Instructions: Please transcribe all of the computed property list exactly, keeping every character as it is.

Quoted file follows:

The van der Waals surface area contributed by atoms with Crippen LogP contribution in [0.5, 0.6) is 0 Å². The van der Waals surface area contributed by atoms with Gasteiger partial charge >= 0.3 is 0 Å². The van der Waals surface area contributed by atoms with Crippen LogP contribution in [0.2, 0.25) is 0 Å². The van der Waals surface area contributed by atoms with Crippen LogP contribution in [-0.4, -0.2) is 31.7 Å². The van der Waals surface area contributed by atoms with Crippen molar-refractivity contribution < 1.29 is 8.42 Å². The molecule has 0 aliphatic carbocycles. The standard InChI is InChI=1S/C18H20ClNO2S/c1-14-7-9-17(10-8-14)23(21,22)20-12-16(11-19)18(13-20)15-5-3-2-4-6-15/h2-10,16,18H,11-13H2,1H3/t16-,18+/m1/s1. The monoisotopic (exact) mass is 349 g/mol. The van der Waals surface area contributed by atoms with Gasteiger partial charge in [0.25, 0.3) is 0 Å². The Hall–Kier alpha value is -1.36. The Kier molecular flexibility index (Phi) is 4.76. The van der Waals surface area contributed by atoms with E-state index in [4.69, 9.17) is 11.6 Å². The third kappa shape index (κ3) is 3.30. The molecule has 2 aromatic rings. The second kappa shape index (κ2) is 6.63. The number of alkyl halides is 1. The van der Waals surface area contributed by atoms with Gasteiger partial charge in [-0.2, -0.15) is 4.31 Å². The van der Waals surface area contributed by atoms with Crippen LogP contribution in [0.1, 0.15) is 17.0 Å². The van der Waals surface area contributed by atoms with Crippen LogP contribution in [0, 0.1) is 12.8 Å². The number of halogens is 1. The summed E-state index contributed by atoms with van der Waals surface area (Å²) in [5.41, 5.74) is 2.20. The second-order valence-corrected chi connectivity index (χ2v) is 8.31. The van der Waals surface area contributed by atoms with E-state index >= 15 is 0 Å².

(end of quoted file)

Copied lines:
The van der Waals surface area contributed by atoms with Crippen LogP contribution in [0.5, 0.6) is 0 Å². The van der Waals surface area contributed by atoms with Gasteiger partial charge >= 0.3 is 0 Å². The van der Waals surface area contributed by atoms with Crippen LogP contribution in [0.2, 0.25) is 0 Å². The van der Waals surface area contributed by atoms with Crippen LogP contribution in [-0.4, -0.2) is 31.7 Å². The van der Waals surface area contributed by atoms with Crippen molar-refractivity contribution < 1.29 is 8.42 Å². The molecule has 0 aliphatic carbocycles. The standard InChI is InChI=1S/C18H20ClNO2S/c1-14-7-9-17(10-8-14)23(21,22)20-12-16(11-19)18(13-20)15-5-3-2-4-6-15/h2-10,16,18H,11-13H2,1H3/t16-,18+/m1/s1. The monoisotopic (exact) mass is 349 g/mol. The van der Waals surface area contributed by atoms with Gasteiger partial charge in [0.25, 0.3) is 0 Å². The Hall–Kier alpha value is -1.36. The Kier molecular flexibility index (Phi) is 4.76. The van der Waals surface area contributed by atoms with E-state index in [4.69, 9.17) is 11.6 Å². The third kappa shape index (κ3) is 3.30. The molecule has 2 aromatic rings. The second kappa shape index (κ2) is 6.63. The number of alkyl halides is 1. The van der Waals surface area contributed by atoms with Gasteiger partial charge in [-0.2, -0.15) is 4.31 Å². The van der Waals surface area contributed by atoms with Crippen LogP contribution in [0.1, 0.15) is 17.0 Å². The van der Waals surface area contributed by atoms with Crippen LogP contribution in [0, 0.1) is 12.8 Å². The number of halogens is 1. The summed E-state index contributed by atoms with van der Waals surface area (Å²) in [5.41, 5.74) is 2.20. The second-order valence-corrected chi connectivity index (χ2v) is 8.31. The van der Waals surface area contributed by atoms with E-state index >= 15 is 0 Å².